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Is it a good idea or common practice to completely turn off windows firewall in an AD domain using Group Policy? At this time, even the servers' firewall are turned off. The only device not affected is the WAN facing router/firewall.

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up vote 5 down vote accepted

This is a practice we used to partake in, on an AD domain with VPNs to multiple offices in multiple countries, and thought it was fine.

Until someone in a remote island office plugged a client's laptop into the network. Within 10 minutes, every office was infected with Conficker, we had to pull all internet connections and 3 engineers spent the best part of a week cleaning the worm out of all our systems (p.s. A/V at the time was Symantec, it wasn't for long after this).

Worms are less prevalent these days, however do you really need file and printer sharing ports open on your workstations? You'll need them on various servers, but that's where the beauty of GPO comes in. Default policy locks it down, add a policy object for the ports you need and apply only to the servers that really need it.

Whilst it's obvious that company policy should be no external laptops plugged into the domain (and it was), accidents happen, people bring viruses/worms in from visits etc. Better to be safe than very very sorry!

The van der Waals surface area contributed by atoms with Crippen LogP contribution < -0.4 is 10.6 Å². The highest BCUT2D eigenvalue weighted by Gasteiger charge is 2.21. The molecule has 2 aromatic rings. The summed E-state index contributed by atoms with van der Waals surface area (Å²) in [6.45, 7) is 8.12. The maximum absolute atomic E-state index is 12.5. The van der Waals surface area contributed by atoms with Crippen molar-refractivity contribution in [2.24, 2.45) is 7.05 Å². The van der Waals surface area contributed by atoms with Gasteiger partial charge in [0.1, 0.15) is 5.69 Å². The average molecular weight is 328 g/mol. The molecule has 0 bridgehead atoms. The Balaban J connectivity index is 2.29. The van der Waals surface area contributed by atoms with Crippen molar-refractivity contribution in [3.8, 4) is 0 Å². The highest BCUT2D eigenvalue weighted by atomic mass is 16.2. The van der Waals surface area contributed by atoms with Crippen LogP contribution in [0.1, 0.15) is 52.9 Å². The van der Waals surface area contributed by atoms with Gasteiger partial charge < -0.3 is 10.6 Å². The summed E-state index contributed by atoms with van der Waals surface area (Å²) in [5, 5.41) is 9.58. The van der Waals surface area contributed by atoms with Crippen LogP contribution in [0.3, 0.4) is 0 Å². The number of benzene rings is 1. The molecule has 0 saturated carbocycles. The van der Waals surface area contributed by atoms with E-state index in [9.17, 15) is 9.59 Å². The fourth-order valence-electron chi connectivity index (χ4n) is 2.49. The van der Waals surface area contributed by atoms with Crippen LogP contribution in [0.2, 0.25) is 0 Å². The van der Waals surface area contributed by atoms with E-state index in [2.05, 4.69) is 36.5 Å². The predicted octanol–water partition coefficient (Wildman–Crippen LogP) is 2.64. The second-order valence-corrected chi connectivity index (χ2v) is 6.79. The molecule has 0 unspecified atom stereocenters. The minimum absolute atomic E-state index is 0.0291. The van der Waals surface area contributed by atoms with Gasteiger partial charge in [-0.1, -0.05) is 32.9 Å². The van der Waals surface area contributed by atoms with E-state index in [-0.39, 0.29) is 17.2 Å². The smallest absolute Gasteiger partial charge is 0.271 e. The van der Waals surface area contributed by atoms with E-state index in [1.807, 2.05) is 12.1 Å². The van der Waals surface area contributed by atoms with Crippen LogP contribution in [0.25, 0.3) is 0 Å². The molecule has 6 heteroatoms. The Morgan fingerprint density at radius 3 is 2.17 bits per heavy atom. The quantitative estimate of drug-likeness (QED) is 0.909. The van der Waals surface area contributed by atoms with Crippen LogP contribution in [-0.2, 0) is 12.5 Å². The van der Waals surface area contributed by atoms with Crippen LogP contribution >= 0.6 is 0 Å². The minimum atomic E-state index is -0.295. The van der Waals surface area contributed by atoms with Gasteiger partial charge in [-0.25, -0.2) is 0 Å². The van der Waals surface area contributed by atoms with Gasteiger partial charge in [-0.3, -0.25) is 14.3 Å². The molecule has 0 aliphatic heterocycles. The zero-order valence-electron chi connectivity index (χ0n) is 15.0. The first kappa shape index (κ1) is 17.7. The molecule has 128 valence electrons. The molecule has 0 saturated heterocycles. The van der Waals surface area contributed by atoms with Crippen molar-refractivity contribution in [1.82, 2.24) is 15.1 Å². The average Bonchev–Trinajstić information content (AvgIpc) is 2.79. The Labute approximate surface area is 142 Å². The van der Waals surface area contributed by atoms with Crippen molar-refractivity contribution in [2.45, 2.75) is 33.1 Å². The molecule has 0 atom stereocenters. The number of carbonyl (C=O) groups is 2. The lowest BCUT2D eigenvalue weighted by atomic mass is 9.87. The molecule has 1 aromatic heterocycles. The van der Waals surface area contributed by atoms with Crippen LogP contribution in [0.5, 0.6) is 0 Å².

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I personally don't agree and find having a local firewall on each system in a LAN too be more a nuisance than a benefit; but I can't help giving you a +1 for "A/V at the time was Symantec, it wasn't for long after this". – Massimo Sep 30 '11 at 10:12
Across all of our clients, we've inherited a slew of different anti-virus vendors and all of them, at some point, lose out on the virus signature arms race to another vendor. I hate Symantec for other reasons though. – gravyface Sep 30 '11 at 10:37
This is the answer right here. Use Group Policy to MANAGE the firewall, but resist the temptation to turn it off. Yes, it can be a pain and yes it will require some work to configure but that's no excuse. Threats do come internally and they will hurt 10x as hard if you've decided you're safe in your house. – Dan Sep 30 '11 at 11:39
@Massimo may i ask what are some of your applications that require ports to open on clients that make the firewall a pain? – Jake Oct 1 '11 at 12:21
@Jake: in order to remotely act on a workstation or on a server, you need RPC and file sharing to be opened; and when you open them, you're not safe anymore against worms. – Massimo Oct 1 '11 at 13:18

I used to disable the firewall via GPO but no longer do so since an incident involving a compromised machine being plugged into my network. Although the firewall can be a real nuisance at times, as mentioned by Massimo, I believe it's preferable to apply appropriate rules rather than disable it completely. These days there are far too many threats coming from far too many sources and the extra layer of protection is welcome.

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One solid strategy to secure a network is the idea of "defense in depth". What that means is establishing multiple layers of defenses to protect the network assets and information. At the dawn of the internet we didn't even have firewalls. Today we have a perimeter firewall, workstation firewalls, anti-malware, anti-spam, we restrict outbound ports and ensure all software is kept up-to-date.